In his body of work DO or DIE: Affect, Ritual, Resistance, Fahamu Pecou uses artwork – painting, drawing, photography, installation, video, and hip-hop music – as a vehicle to directly comment on the delicate and dangerous experiences that black people in modern America face in their day-to-day lives. In a society where judgment, violence, and hatred towards minority citizens systemically exists, it can be tempting to relate such prejudices through the illustration of bloodshed and cruelty. DO or DIE functions in a different way and serves an altogether different purpose, attempting to avoid the fetishization of black death by instead highlighting themes of pride, hopefulness, and transcendence through the reverence of one’s African ancestry and the acknowledgment of the importance of true, historical roots. By incorporating traditional Yoruba/Ifa spirituality into his artwork through both figures and symbols, Fahamu Pecou offers a body of work that primarily serves “not [as] a story of death, but [as] one of life.”
However, the short film titled Emmett Still enhances and ultimately completes the exhibition by serving as the most direct reference to this “spectacle of black death,” both visually and audibly. The title itself explicitly references the brutally violent death of a young black man from Chicago, Emmett Till, who was ruthlessly beaten and lynched in Money, Mississippi after allegedly flirting with a white woman. His mother insisted on an open-casket funeral, intending to showcase not only the racism and brutality experienced by black people, but also the discrepancies and limitations within the American democratic system itself. The event served as a major catalyst for the American Civil Rights movement and, as demonstrated by the title of Fahamu Pecou’s short film, continues to resonate within American society as we seek to address issues of racism and inequality.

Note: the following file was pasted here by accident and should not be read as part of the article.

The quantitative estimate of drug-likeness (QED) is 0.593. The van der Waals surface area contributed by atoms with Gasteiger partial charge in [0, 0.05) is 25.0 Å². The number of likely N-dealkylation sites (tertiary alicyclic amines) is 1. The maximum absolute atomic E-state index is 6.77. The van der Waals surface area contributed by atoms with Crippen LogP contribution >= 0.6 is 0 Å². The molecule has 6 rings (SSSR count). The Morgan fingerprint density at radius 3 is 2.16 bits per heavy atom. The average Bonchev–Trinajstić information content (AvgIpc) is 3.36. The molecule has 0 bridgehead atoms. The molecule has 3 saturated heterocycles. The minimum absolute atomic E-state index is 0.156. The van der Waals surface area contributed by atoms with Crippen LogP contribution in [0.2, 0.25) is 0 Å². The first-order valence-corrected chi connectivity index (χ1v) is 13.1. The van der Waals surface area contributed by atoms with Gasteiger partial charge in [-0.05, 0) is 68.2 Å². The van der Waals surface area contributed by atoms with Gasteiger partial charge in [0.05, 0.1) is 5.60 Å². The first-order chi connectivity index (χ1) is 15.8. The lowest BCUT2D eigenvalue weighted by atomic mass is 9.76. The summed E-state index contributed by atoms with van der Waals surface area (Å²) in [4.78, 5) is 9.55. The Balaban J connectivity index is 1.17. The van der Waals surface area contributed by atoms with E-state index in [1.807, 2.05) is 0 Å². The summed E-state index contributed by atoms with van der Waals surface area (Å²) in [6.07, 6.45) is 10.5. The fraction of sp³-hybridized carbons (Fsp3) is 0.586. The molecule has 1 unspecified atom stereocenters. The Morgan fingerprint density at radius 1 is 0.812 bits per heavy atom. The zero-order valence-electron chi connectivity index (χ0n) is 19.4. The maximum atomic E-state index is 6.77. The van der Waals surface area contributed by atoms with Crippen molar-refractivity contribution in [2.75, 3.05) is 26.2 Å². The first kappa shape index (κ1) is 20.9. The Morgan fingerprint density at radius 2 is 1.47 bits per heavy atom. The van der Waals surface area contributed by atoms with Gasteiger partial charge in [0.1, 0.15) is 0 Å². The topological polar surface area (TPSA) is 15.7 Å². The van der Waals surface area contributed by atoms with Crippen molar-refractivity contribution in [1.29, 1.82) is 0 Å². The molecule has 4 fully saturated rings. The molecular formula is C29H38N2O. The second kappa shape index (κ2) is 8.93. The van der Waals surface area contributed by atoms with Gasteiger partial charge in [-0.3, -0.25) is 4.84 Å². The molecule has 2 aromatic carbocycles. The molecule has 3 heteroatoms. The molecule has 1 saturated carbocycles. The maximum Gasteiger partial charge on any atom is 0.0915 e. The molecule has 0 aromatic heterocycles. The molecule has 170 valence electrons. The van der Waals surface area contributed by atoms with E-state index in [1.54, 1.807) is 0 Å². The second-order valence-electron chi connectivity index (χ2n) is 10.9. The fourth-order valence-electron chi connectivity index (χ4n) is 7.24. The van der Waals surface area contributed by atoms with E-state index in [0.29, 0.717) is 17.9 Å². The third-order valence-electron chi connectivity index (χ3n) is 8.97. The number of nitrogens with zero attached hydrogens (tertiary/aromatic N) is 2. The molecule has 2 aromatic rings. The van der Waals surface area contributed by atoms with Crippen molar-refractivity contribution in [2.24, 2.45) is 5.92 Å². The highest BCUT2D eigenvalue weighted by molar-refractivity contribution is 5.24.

Opening with the lyrics, “Strange fruit / Raining down in this garden of Eden / Eaten premature it’s the love that we needin’ / Flesh ripped apart it’s like a struggle just bein’ / A troubled skin just to be in / Oh God the struggle we be in,” the song “Strange Fruit” pairs with the initial scenes of the video to present a young, black man in a typical urban environment. After finishing a game of pick-up basketball with his friends, the man begins walking through a neighborhood – likely walking home – when he unexpectedly encounters a presumptuous police car at a stop sign. The video’s beats and imagery intensify accordingly, with lyrics of “Emmett Still” describing a sense of tension and rigidity in the context of the scene: “The way we move in the world, we constricted / The sense of pride in our hearts, they undid it / The threat of death on our backs, we run with it / The tragedy and the pain we one with it / But politicians try to convince us it’s all unscripted.” The man, exchanging an agitated glance, continues on his way as the officer behind the wheel continues to stare provocatively towards him. Soon the policeman approaches and accosts the young black man without cause, before unjustifiably shooting him after he attempts to run away in a state of confusion and fear. As a back-drop and compliment to the unjust shooting and the lyrics, excerpts from James Baldwin’s historic speech, “The American Dream and the American Negro” from 1965, permeate the entire scene and draw attention to the fact that for hundreds of years, black individuals have been subject to prejudice, violence, inequality, and degradation in a country that undoubtedly owes its existence to African-Americans, “the people who built the country.”